Senate Majority Leader Mitch McConnell, R-Ky., center, addresses reporters about the federal government shutdown.
Republican leaders blamed their Democratic counterparts after the Senate failed to pass a spending bill by midnight Friday to avert a government shutdown.
Senate Majority Leader Mitch McConnell and the GOP needed 60 votes to pass a measure that would have kept the government running until mid-February, but not enough Democrats went along with the plan. The tally was 50-49, with five Democrats voting in favor of the measure and five Republicans voting against it.
“Most of the stuff we agree on. One reason we ended up here, the shoehorning of illegal immigration into this debate,” McConnell said after the vote failed, adding that the Senate would resume talks later Saturday to prevent a prolonged shutdown.
The choice to fund the government by Friday is simple.
1) pass a noncontroversial, bipartisan bill to keep the government open
2) Democrats manufacture a crisis force a government shutdown over an unrelated issue that we have until at least March to resolve
— Leader McConnell (@SenateMajLdr) January 18, 2018
At the center of the soured negotiations was the Obama-era DACA (Deferred Action for Childhood Arrivals) program, which has protected some young immigrants from deportation.
After the Senate adjourned for the evening, McConnell underscored that the shutdown was “avoidable,” while calling the Democrats’ decision to filibuster “irresponsible.”
On Twitter, McConnell, R-Ky., singled out Senate Minority Leader Chuck Schumer, D-N.Y., claiming he “doesn’t even have an immigration bill.”
“The facts before us are simple. Right now, the Democratic leader has no compromise immigration bill on the table. No bill exists,” McConnell tweeted. Why do Americans need to suffer from a government shutdown when he doesn’t even have an immigration bill?”
“Right now, the Democratic leader has no compromise immigration bill on the table. No bill exists. Why do Americans need to suffer from a government shutdown when he doesn’t even have an immigration bill?”
On Friday, White House press secretary Sarah Huckabee Sanders had labeled the potential disruption of government services a “Schumer Shutdown,” in a statement Friday, faulting Democrats for behaving like “obstructionist losers” who put “politics above our national security, military families, vulnerable children, and our country’s ability to serve all Americans.”
Vice President Mike Pence echoed those sentiments in a Tweet late Friday night.
“Rather than solve problems, Democratic leadership preferred a shutdown that has dangerous consequences for our national defense. Their action tonight – or lack thereof – is unconscionable,” Pence said.
Tweeting before the vote, President Donald Trump suggested Democrats wanted a shutdown in an effort to “diminish the great success of the Tax Cuts,” with a pessimistic undertone that doubted a deal could be reached in time.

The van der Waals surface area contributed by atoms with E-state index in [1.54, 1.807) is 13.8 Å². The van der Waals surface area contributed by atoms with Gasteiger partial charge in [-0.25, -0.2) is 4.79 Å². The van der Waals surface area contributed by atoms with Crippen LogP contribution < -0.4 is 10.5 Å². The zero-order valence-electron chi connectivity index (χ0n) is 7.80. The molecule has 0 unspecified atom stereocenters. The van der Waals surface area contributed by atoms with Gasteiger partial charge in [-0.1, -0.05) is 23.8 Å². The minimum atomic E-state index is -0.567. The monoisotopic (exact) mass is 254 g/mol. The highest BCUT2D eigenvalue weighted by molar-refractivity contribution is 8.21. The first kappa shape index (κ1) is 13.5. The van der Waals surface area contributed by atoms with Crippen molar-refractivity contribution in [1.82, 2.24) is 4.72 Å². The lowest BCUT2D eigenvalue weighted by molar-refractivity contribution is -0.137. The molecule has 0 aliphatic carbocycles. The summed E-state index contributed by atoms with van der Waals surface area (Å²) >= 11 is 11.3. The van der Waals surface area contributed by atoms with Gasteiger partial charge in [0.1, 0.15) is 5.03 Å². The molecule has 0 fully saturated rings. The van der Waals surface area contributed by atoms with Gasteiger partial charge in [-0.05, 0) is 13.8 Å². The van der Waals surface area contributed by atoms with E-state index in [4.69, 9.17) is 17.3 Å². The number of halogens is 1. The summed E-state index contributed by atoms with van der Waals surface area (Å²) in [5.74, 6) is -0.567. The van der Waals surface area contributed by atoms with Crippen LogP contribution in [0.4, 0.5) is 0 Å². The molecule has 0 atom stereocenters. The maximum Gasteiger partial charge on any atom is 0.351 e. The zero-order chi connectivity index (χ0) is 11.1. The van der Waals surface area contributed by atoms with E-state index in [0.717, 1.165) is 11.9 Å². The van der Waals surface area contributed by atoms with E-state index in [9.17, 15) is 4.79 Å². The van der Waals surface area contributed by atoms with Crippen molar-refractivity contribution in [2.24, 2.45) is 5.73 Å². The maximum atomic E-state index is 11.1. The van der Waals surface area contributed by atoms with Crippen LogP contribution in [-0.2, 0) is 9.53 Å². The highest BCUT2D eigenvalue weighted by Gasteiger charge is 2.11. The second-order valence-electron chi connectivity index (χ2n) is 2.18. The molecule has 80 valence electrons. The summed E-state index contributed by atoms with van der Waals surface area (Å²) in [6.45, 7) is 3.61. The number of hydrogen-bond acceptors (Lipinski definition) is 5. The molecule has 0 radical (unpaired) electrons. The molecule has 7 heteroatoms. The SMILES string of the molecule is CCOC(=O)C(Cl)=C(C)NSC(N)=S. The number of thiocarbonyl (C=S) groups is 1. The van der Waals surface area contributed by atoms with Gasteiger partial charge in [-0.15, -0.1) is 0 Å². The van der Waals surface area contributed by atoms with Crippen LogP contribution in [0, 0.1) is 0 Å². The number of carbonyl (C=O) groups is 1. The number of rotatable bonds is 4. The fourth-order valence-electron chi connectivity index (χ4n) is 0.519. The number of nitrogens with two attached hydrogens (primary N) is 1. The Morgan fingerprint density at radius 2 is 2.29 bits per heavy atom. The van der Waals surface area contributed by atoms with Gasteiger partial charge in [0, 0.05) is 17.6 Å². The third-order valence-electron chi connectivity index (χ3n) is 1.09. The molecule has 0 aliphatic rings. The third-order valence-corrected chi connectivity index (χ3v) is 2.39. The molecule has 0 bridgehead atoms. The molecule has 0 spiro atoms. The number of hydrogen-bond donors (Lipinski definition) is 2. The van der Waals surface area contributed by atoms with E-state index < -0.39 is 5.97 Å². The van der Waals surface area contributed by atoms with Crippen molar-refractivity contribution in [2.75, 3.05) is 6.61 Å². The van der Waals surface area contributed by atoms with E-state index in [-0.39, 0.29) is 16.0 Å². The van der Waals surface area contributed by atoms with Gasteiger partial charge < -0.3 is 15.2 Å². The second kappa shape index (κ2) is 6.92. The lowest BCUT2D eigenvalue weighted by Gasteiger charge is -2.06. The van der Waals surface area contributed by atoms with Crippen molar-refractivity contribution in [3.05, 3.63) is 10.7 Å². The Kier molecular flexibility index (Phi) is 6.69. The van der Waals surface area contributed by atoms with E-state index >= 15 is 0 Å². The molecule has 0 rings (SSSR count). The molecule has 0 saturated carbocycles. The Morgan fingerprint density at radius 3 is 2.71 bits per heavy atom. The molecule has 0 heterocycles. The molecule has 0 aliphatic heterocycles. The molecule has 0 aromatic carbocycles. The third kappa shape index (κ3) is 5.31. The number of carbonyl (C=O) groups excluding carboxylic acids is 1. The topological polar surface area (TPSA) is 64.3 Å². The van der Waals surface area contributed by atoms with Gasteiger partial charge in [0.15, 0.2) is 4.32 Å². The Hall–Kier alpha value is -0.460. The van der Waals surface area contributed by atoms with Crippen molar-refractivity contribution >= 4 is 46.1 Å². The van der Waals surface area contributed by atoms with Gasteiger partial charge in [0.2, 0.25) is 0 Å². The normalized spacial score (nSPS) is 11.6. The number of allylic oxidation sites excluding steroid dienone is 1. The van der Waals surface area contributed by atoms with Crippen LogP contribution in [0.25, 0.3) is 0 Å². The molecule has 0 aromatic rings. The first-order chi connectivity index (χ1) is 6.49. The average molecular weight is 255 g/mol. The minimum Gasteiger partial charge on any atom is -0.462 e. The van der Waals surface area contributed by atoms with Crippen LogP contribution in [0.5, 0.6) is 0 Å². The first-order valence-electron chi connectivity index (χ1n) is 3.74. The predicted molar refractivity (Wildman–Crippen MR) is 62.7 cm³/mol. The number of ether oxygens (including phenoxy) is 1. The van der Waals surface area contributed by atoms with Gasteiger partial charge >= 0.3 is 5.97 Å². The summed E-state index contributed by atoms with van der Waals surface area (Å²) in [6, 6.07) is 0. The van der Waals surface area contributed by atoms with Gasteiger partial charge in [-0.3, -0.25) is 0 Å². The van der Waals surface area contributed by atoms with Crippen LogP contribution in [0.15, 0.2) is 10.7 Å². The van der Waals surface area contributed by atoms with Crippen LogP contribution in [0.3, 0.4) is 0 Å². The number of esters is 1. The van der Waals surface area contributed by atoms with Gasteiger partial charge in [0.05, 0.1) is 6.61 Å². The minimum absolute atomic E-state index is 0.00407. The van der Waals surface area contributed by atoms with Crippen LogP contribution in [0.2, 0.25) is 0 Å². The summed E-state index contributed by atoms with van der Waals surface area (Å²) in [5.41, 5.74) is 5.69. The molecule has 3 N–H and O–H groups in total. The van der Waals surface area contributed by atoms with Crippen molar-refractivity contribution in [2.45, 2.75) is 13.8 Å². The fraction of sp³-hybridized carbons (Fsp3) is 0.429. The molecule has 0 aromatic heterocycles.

Not looking good for our great Military or Safety Security on the very dangerous Southern Border. Dems want a Shutdown in order to help diminish the great success of the Tax Cuts, and what they are doing for our booming economy.
— Donald J. Trump (@realDonaldTrump) January 20, 2018
House Speaker Paul Ryan called the Democrats’ decision to block a four-week stopgap extension “reckless.”
“Senate Democrats have let down our troops, our children, and all Americans. All of this is just unnecessary. It is reckless. Senate Democrats have brought us to a shutdown,” Ryan said in a statement posted to Twitter.
However, during his closing remarks on the Senate floor, Schumer said no one deserves the blame more than Trump. Schumer claimed that Democrats were willing to compromise with the White House on a U.S.-Mexico border wall in exchange for DACA protection policies.
The spin from both sides was intended to aid the prospects of candidates facing re-election in 2018.
For now, the military, health inspectors and law enforcement were all scheduled to work without pay, while the brunt of the shutdown won’t be felt until Monday as hundreds of thousands of federal employees are set to be furloughed if a deal isn’t reached over the weekend.
The Senate planned to reconvene Saturday afternoon, in hopes of reaching a bipartisan agreement to prevent of prolonged shutdown. McConnell has filed a procedure to introduce another short-term spending bill that would fund the government through Feb. 8, but the earliest the Senate could hold a vote would be Monday.
If the Senate bill passes, it would then return to the House for a reconciliation vote.
Fox News’ Chad Pergram and the Associated Press contributed to this story.
Benjamin Brown is a reporter for Fox News. Follow him on Twitter @bdbrown473.